Since the news cycle never stops, we needed a migration sync tool that would lead to no downtime for The Post staff and visitors.
Anyone who has had either the fortune or misfortune of talking to me about technology and digital strategy quickly discovers my obsession with website personalization. It is a powerful tool that many large content-producing sites have not taken advantage of, and one that has huge potential for creating more engaging experiences for users.
Benefits of personalization on a content site
One main reason large content sites, including media sites like The Globe and Mail and The Washington Post, use personalization is that it allows them to provide quicker and more seamless access to content for their visitors. Visitors go to these websites to consume all kinds of content on all kinds of topics. By personalizing their experiences, you can cut through the volume of content and make it easier for them to find stories that are relevant to them. Once personalization has been refined based on strategy and data, key metrics, including bounce rates, time-on-site, and pageviews per session, should improve.
For mission-driven organizations, improving those metrics can be the end goal. For membership or subscription-focused sites, engagement metrics are key indicators that you are providing real value to visitors. With non-subscribers, this creates more incentive to pay, particularly for sites with a paywall, and with subscribers, this leads to higher loyalty levels and lower churn rates.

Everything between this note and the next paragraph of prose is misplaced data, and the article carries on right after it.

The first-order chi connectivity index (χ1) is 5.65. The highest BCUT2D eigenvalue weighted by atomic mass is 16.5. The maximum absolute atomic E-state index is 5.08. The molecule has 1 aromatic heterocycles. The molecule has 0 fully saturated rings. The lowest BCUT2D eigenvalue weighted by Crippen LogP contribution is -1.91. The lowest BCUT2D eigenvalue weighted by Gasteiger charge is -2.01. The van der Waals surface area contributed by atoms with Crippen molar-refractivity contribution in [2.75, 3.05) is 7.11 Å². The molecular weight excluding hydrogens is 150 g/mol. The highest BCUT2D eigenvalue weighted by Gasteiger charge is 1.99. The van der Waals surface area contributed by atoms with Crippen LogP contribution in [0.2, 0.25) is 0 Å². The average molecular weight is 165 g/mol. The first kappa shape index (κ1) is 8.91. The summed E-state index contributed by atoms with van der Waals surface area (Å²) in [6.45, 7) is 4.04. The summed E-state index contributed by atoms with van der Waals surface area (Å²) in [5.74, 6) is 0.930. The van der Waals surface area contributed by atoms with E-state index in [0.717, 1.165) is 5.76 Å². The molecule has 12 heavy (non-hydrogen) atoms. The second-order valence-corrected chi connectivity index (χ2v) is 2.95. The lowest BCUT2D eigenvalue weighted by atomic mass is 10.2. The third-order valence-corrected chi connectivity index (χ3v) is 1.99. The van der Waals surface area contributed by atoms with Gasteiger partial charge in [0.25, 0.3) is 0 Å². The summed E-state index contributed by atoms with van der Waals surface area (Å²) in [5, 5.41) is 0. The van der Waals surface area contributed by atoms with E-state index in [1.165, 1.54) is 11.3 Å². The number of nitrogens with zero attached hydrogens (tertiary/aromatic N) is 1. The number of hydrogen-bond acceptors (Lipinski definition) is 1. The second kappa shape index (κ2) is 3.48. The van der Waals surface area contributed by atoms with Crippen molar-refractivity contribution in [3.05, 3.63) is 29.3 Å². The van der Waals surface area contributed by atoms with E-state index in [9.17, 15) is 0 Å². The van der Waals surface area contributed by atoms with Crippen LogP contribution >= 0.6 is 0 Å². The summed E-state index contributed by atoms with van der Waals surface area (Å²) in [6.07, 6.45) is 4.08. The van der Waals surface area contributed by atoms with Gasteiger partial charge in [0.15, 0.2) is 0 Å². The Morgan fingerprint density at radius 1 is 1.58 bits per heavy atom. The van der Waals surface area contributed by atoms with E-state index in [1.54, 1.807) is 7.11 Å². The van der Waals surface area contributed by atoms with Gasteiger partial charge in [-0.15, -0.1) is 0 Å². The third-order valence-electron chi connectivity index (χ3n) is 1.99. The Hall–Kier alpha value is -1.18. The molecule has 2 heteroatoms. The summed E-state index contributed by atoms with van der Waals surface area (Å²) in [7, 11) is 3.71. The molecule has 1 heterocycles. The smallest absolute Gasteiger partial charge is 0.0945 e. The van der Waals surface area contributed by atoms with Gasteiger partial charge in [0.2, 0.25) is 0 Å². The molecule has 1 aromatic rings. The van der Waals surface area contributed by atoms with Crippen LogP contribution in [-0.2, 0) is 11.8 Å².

So what is personalization?
Personalization, simply put, is changing the experience for users of a website based on what we know about them. Everyone has probably experienced getting personalized ads after viewing a product on an ecommerce site, or seeing the “related items” section change based on shopping patterns on Amazon. On content-driven websites, personalization is usually focused on changing features on landing pages and what is highlighted in related content modules on stories.
There are two primary types of personalization: implicit and explicit. Implicit is driven by what website managers know or can guess about visitors based on tracking cookies or information from IP-addresses. This information makes it possible to change people’s experiences on a website in a variety of ways. For example, a visitor who has an IP-address in India could be presented with features highlighting Indian-focused content on a U.S.-based site. Alternatively, a cookied visitor could be shown features based on what they have engaged with previously, with modules highlighting sports content to a visitor who has already read several pieces on the NFL and WNBA or removing already-read articles.
Explicit personalization changes the experience for a user based on data they have willingly provided, usually through an account. In this case, a logged-in visitor may see features change based on topic preferences or newsletter subscriptions that they have set within an account management system.
What to think about before implementing personalization?
I love personalization. I am fascinated by its potential to better guide visitors to content quickly, by the way it forces website managers to focus on the different needs of different audiences, and by the concept of crafting individualized experiences. Despite my passion, though, I personally have been involved in failed implementation attempts. Trying to set up personalization on a large site can be difficult. Website managers will need to decide whether the potential of improving the user experience is worth overcoming the following hurdles before moving forward.